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No relief for Rodriguez: Angels closer loses at arbitration

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Associated Press / February 23, 2008

This time, the Los Angeles Angels got the save: $2.5 million.

The Angels beat All-Star closer Francisco Rodriguez in salary arbitration yesterday, and he will receive $10 million this season rather than his request for $12.5 million.

The 26-year-old Rodriguez, whose 132 saves over the past three years are the most in the majors, took the arbitration defeat in stride.

"It's a situation you can't control. In the meantime, I'm happy because I'm here and I've just got to move on and make sure to be ready for the season," he said at spring training. "I'm a Halo, still a Halo for this year."

Tony Reagins, who became the Angels' general manager last October, and Rodriguez are friends and both said that had not changed.

"I think it's good to have this behind us," said Reagins. "We want to win a world championship and being able to put potential distractions behind us is important."

Despite the loss, Rodriguez tied the record for the highest salary in an arbitration decision, a mark he shares with Alfonso Soriano, who lost his case against Washington in 2006, and Ryan Howard, who beat Philadelphia Thursday.

In another arbitration decision, lefthander Oliver Perez won his case against the New York Mets and will be paid $6.5 million this year rather than the team's offer of $4,725,000.

Owners finished with a 6-2 advantage over players this year in cases that went to hearings.

Testimony questioned

The New York Daily News reported yesterday there is a photo of Roger Clemens at Jose Canseco's house in Miami during a June 1998 party, contradicting Clemens's sworn testimony that he never attended the party.

Richard Emery, one of the lawyers for Clemens's former trainer, Brian McNamee, said he was aware of the existence of the photo. "We believe there's photographic evidence that shows Clemens was at a party he says he wasn't at."

In the Mitchell report, McNamee said he witnessed Canseco, Clemens, and a third person talking, and that some time after the party, "Clemens approached [him] and, for the first time, brought up the subject of using steroids."

Clemens has repeatedly denied being at Canseco's house for that event, but the Daily News said a man, just 11 years old at the time, has photos of Clemens and other players at the party.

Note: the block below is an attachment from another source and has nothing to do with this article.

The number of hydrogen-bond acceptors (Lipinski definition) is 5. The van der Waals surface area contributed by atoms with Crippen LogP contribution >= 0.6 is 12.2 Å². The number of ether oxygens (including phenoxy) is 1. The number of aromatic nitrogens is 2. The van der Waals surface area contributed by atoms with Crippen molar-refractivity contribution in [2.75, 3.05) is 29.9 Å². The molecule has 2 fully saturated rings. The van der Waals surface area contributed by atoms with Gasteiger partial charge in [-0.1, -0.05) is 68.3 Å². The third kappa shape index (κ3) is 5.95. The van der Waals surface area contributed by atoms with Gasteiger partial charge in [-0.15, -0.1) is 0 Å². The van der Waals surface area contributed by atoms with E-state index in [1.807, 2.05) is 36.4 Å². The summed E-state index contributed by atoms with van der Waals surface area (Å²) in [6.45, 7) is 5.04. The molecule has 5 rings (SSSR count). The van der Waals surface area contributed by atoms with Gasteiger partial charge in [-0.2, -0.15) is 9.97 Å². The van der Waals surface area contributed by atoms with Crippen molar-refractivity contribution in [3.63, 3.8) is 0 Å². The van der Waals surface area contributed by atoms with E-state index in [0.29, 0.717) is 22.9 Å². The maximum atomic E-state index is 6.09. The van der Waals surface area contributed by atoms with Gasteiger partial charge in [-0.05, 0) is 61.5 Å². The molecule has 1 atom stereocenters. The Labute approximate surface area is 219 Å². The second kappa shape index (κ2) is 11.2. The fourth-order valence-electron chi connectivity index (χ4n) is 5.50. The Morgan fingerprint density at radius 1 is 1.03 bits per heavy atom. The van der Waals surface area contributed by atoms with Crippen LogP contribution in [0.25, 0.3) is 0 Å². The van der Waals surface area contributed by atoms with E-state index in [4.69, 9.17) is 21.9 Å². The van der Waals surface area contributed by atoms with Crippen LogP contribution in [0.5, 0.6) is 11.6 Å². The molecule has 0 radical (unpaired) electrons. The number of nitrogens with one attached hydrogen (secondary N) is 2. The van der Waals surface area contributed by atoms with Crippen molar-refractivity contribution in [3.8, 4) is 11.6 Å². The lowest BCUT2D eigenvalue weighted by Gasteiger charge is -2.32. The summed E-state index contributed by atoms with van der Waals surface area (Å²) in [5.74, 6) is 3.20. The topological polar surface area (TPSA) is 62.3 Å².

New hearings set

The commissioners and union leaders of the four major US sports leagues, as well as Olympic, collegiate, and high school officials, will testify at another congressional hearing on performance-enhancing drugs. Commissioners Bud Selig of Major League Baseball, Roger Goodell of the NFL, David Stern of the NBA, and Gary Bettman of the NHL will testify Wednesday before a Committee on Energy and Commerce subcommittee. Players' union directors Billy Hunter (NBA), Donald Fehr (baseball), Gene Upshaw (NFL), and Paul Kelly (NHL) also were invited to testify . . . The Arizona Diamondbacks agreed to a minor league contract with former Red Sox outfielder Trot Nixon. He batted .251 with three homers and 31 RBIs in 99 games with Cleveland last season . . . Francisco Liriano probably won't arrive at Minnesota Twins camp until next week. Twins general manager Bill Smith said he thinks Liriano will pick up his visa in the Dominican Republic Monday, which would mean the pitcher likely wouldn't get to spring training until at least Tuesday. Because of a new practice, people who have a recent DUI on their records - Liriano was charged in 2006 - are required to attend an alcohol assessment before getting visas . . . Chicago Cubs manager Lou Piniella is considering dropping Derrek Lee and Aramis Ramirez in the batting order to allow Kosuke Fukudome to hit third, a spot where the Japanese star feels most comfortable.

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